Page:Auerbach-Spinozanovel.djvu/115

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93
FATHER AND SON.

"That is beyond everything," she cried. "Look here! such a finely marked life-line I have only had to look at once before: a handsome knight will come and carry you over the sea; you may rely on it; it is as certainly true—as true as that I would I were as young and fair as you. Do you see that little line that goes across there? That means much sorrow and heartache. But wait a minute; you must listen to this: that is a fine boy that you will bear. You need not turn so red. There is a bold, widely famed knight, whom no one can stand against in the lists; he gives his strokes with such a sure, quiet aim, that all his adversaries are stretched on the sand; that circle outwards, that is a crown he refuses."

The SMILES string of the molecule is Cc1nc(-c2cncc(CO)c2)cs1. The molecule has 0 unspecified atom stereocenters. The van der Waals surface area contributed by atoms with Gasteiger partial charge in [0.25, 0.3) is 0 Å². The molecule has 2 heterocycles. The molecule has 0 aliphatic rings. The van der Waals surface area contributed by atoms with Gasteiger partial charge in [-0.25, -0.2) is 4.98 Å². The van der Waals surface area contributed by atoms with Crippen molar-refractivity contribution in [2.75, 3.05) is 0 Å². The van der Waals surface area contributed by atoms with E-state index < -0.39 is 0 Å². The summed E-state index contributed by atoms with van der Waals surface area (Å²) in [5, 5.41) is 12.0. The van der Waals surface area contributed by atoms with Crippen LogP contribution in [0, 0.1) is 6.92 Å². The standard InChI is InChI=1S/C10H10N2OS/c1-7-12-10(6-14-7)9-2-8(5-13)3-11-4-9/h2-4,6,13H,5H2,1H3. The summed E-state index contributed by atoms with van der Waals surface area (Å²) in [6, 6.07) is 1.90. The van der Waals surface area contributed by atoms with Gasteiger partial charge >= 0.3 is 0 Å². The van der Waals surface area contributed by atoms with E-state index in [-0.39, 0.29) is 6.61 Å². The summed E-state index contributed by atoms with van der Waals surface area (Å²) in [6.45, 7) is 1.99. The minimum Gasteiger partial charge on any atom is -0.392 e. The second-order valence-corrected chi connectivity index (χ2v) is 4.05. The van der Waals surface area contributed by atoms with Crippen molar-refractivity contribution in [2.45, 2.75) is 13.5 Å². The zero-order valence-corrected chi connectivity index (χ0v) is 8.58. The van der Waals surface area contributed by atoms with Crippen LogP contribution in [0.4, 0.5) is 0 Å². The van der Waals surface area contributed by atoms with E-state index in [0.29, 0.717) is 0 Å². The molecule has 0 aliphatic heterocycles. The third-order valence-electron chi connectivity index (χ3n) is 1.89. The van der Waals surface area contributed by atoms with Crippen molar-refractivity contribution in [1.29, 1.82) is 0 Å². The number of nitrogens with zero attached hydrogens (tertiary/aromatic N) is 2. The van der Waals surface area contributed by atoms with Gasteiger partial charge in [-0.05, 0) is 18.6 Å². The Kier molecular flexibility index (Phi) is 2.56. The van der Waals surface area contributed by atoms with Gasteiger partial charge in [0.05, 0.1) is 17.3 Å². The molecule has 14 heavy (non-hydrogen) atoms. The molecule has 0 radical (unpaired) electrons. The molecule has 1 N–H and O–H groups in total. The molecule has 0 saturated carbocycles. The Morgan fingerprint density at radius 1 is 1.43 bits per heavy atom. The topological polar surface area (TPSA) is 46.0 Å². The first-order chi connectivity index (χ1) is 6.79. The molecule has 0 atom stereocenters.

Such, and much more such, were the fool's jests that the garrulous old woman told us; I still wonder at myself for having retained such nonsense in my memory. Manuela seemed, however much she tried to hide it, to believe more than I; I never cared much for such things, and we have the clearest evidence now as to what they are worth. She would have prophesied for me also, but I had other things to do and think of. I gave her money, and told her to go on her way.

By this strange incident Manuela's extreme agitation, which had made me tremble, was happily diverted. I now quietly represented the case to her, and she, too, was quiet. I was obliged to promise